Mastering the LSAT: A Student's Guide to Success (audition)

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This audition was submitted regarding the ACX audiobook project \"Master the LSAT: A Student's Guide to Success authored by Steve Schwartz

Vocal Characteristics



Voice Age

Middle Aged (35-54)


North American (General) North American (US General American - GenAM)


Note: Transcripts are generated using speech recognition software and may contain errors.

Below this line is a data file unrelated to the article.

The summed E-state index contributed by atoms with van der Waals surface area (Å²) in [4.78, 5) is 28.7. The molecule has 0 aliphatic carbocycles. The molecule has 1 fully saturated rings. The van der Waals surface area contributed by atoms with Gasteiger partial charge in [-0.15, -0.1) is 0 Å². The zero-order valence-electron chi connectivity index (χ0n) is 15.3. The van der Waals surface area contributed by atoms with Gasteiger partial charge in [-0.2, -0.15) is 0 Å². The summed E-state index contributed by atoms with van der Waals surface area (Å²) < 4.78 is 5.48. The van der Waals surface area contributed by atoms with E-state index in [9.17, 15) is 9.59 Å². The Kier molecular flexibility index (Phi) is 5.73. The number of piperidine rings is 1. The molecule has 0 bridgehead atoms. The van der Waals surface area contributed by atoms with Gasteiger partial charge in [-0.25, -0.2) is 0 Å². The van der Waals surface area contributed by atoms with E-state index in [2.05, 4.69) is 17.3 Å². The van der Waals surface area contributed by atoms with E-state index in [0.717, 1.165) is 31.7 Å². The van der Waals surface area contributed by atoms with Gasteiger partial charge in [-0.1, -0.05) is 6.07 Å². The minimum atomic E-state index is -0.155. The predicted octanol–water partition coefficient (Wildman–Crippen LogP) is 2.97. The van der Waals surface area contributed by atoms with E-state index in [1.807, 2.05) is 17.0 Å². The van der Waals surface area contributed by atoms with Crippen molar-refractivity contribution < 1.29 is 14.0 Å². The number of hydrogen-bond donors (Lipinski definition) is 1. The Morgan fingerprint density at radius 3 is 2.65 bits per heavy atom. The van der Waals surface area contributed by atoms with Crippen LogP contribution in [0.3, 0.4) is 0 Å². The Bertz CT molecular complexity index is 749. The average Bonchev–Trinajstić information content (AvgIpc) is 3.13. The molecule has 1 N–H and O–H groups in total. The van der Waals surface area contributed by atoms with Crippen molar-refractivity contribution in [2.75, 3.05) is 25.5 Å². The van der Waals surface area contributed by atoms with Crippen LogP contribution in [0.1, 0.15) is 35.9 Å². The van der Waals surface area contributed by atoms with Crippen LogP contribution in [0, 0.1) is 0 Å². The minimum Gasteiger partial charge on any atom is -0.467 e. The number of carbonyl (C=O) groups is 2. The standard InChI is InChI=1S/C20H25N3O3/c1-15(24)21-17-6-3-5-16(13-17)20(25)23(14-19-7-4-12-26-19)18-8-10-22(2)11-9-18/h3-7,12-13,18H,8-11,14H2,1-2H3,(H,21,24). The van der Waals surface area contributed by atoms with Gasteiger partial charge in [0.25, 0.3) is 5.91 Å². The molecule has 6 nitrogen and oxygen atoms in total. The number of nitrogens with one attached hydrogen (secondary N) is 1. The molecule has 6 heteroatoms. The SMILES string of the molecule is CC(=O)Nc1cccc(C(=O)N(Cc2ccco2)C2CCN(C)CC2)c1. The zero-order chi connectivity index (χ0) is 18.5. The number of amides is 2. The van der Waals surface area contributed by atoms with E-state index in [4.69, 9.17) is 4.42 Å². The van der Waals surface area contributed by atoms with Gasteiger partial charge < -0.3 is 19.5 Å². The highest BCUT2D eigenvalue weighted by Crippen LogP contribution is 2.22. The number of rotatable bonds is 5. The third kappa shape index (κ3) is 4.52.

my L. S. A. T. Story. I have been coaching the L. S. A. T for over 10 years. I originally wanted to be a lawyer and was targeting the top 14 law schools, but I got sidetracked and found myself obsessed with the L. S. A. T. I never did go to law school but I found my calling, running a test prep company L. S. A. T. Unplugged as well as the related Youtube channel and podcast. I went to an ivy league school for my undergraduate degree, so getting a 152 for my first L. S. A. T score was a bit of a surprise to say the least. It took me a whole year to crack the code and get a score of 175. Once I did, I thought to myself, hallelujah, I want to spread the word, friends from high school and college started asking me for help with their test prep and things snowballed from there. After graduating from college I started teaching the L. S. A. T. Full time and haven't looked back since I specialize in coaching students who want to improve their scores, overcome test anxiety and master the L. S. A. T. I've been through the process and climb my way from a perfectly average score to the 99th%ile. The good news is that I put 98% of my material out there for free. I have released countless hours of free material on the L. S. A. T. Unplugged Youtube channel and podcast and I've authored over 1000 articles on every element of L. S. A. T. Preparation through my website. I have in depth study regimens and schedules that are unlike those supplied by the big test prep companies. I also record my one on one coaching sessions with students so that you can directly experience what it's like to work with me and gain new insights along the way. This book is an easy to use summary of everything I've learned in my years of living and breathing. The L. S. A. T. I break down how to master every L. S. A. T. Question type share my best study strategies and take you step by step through the test day and beyond what is the L. S. A. T. The law school admission test. L. S. A. T. Is used to determine if a student has the skills necessary for success in law school because it's correlated with first year law school grades. The L. S. A. T. Is graded on a scale of 1 20 to 1 80 with 1 20 being the lowest possible score and 1 80 being the highest possible score. The median score is around 151 which means half the test takers scored higher. Half scored lower. The L. S. A. T. Has three scored sections, analytical reasoning section A. K. Logic games, One logical reasoning section and one reading comprehension section. Logic games are short puzzles somewhat mathematical seeming in nature, logical reasoning is comprised of brief bite sized arguments. Reading comprehension may look like something from the S. A. T, but it's actually looking for you to analyze arguments presented rather than absorbing the information itself. A 4th unscored and undisclosed experimental section is also included, which I'll cover in more detail later for now, I know that it will typically be one of the three major section types logic games, logical reasoning or reading comprehension. And finally there is an unscored writing sample administered separately. Ultimately, the L. S. A. T is designed to assess two major abilities, short term working memory and critical reasoning skills. In other words, the test makers wanted to gauge your ability to properly examine, evaluate and analyze arguments if you're looking for more detail beyond what I share in this book. My L. S. A. T courses include in depth explanations of each section and question type. And if you think the L. S. A. T doesn't test anything important, you'll soon find out that there are skills you'll use in law school when you will be evaluating real legal cases in real life scenarios that are more similar to L. S. A. T. Style questions than might seem obvious. At first glance why take the L. S. A. T. The L. S. A. T has been in existence since 1948 and has evolved through many formats over the years. However, the current major question types, logic games, logical reasoning and reading comprehension have remained largely the same since 1991 despite a few minor changes, Such as the addition of the dual reading comprehension passages in June 2007, which I discussed later, The L. S. A T is significantly harder than the G r E g mat, M cat, S A T A c T, et cetera. It's unlike anything you've learned in school. It doesn't test math or vocabulary. Rather it puts your critical thinking skills and short term working memory to the test. Often times, students are in for a rude awakening when they first encounter the L. S. A. T, but it can be conquered in the end. The L. S. A. T. Is considered a valid and reliable admission test because it has a strong correlation with first year law school grades, interpreting arguments on the L. S. A. T. Is highly similar to interpreting fact patterns. In law school, on the L. S. A. T. There are ambiguities in the fact patterns. The job of the test taker is to spot these ambiguities and identify the gap in reasoning between the evidence and the claims conclusion. This skill is crucial for both law students and attorney's working in are often ambiguous. This legal system. The L stat is designed to test your ability to read carefully and in detail as an attorney. A small word change or even a comma can radically change the meaning of a document which could have a significant impact on a client because the L. S. A. T. Is so challenging. Improving your L. S. A. T. Score requires a lot of hard work. However, getting the highest possible L. S. A. T score will dramatically improve your chances of getting into the best law school and minimizing your debt load with scholarship money. Some of my students have even gotten full rides to law school, paying nothing intuition, along with living stipends. Yes. You can actually get paid to go to law school. The key is to achieve an L. S. A. T. Score above the median for the school in which you're applying. Why would schools offer such generous scholarships because it raises their status in the U. S. News rankings?